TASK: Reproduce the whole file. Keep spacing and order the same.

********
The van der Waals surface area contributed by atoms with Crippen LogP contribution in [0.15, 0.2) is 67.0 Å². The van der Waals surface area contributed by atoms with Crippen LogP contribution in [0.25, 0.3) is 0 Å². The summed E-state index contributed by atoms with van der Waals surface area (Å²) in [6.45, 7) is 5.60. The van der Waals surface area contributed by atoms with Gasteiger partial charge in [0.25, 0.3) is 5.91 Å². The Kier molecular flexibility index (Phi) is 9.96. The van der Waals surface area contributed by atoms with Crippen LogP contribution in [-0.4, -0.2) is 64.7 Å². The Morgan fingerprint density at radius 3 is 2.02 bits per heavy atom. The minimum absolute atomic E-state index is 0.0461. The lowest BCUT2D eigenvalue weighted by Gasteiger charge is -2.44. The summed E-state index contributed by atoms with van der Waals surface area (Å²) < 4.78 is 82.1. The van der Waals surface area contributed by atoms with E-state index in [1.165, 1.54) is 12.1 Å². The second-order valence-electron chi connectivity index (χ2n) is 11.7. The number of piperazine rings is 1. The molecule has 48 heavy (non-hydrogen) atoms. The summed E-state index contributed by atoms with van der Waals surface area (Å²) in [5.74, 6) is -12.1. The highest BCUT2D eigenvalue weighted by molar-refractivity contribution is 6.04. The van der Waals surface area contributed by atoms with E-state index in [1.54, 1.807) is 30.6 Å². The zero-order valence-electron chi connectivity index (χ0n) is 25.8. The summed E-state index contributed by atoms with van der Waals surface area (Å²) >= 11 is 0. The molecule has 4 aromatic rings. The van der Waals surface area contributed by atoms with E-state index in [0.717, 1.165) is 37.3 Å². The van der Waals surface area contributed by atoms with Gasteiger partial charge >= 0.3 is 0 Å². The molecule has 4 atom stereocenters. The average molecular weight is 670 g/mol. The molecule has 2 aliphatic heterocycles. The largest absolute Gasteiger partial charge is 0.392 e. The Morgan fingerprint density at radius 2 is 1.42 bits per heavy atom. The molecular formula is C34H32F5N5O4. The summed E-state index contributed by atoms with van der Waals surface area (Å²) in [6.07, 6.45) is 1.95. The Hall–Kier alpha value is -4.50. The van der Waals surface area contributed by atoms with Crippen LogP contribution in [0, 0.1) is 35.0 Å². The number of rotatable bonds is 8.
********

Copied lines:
The van der Waals surface area contributed by atoms with Crippen LogP contribution in [0.15, 0.2) is 67.0 Å². The van der Waals surface area contributed by atoms with Crippen LogP contribution in [0.25, 0.3) is 0 Å². The summed E-state index contributed by atoms with van der Waals surface area (Å²) in [6.45, 7) is 5.60. The van der Waals surface area contributed by atoms with Gasteiger partial charge in [0.25, 0.3) is 5.91 Å². The Kier molecular flexibility index (Phi) is 9.96. The van der Waals surface area contributed by atoms with Crippen LogP contribution in [-0.4, -0.2) is 64.7 Å². The Morgan fingerprint density at radius 3 is 2.02 bits per heavy atom. The minimum absolute atomic E-state index is 0.0461. The lowest BCUT2D eigenvalue weighted by Gasteiger charge is -2.44. The summed E-state index contributed by atoms with van der Waals surface area (Å²) < 4.78 is 82.1. The van der Waals surface area contributed by atoms with E-state index in [1.165, 1.54) is 12.1 Å². The second-order valence-electron chi connectivity index (χ2n) is 11.7. The number of piperazine rings is 1. The molecule has 48 heavy (non-hydrogen) atoms. The summed E-state index contributed by atoms with van der Waals surface area (Å²) in [5.74, 6) is -12.1. The highest BCUT2D eigenvalue weighted by molar-refractivity contribution is 6.04. The van der Waals surface area contributed by atoms with E-state index in [1.54, 1.807) is 30.6 Å². The zero-order valence-electron chi connectivity index (χ0n) is 25.8. The summed E-state index contributed by atoms with van der Waals surface area (Å²) >= 11 is 0. The molecule has 4 aromatic rings. The van der Waals surface area contributed by atoms with E-state index in [0.717, 1.165) is 37.3 Å². The van der Waals surface area contributed by atoms with Gasteiger partial charge >= 0.3 is 0 Å². The molecule has 4 atom stereocenters. The average molecular weight is 670 g/mol. The molecule has 2 aliphatic heterocycles. The largest absolute Gasteiger partial charge is 0.392 e. The Morgan fingerprint density at radius 2 is 1.42 bits per heavy atom. The molecular formula is C34H32F5N5O4. The summed E-state index contributed by atoms with van der Waals surface area (Å²) in [6.07, 6.45) is 1.95. The Hall–Kier alpha value is -4.50. The van der Waals surface area contributed by atoms with Crippen LogP contribution in [0, 0.1) is 35.0 Å². The number of rotatable bonds is 8.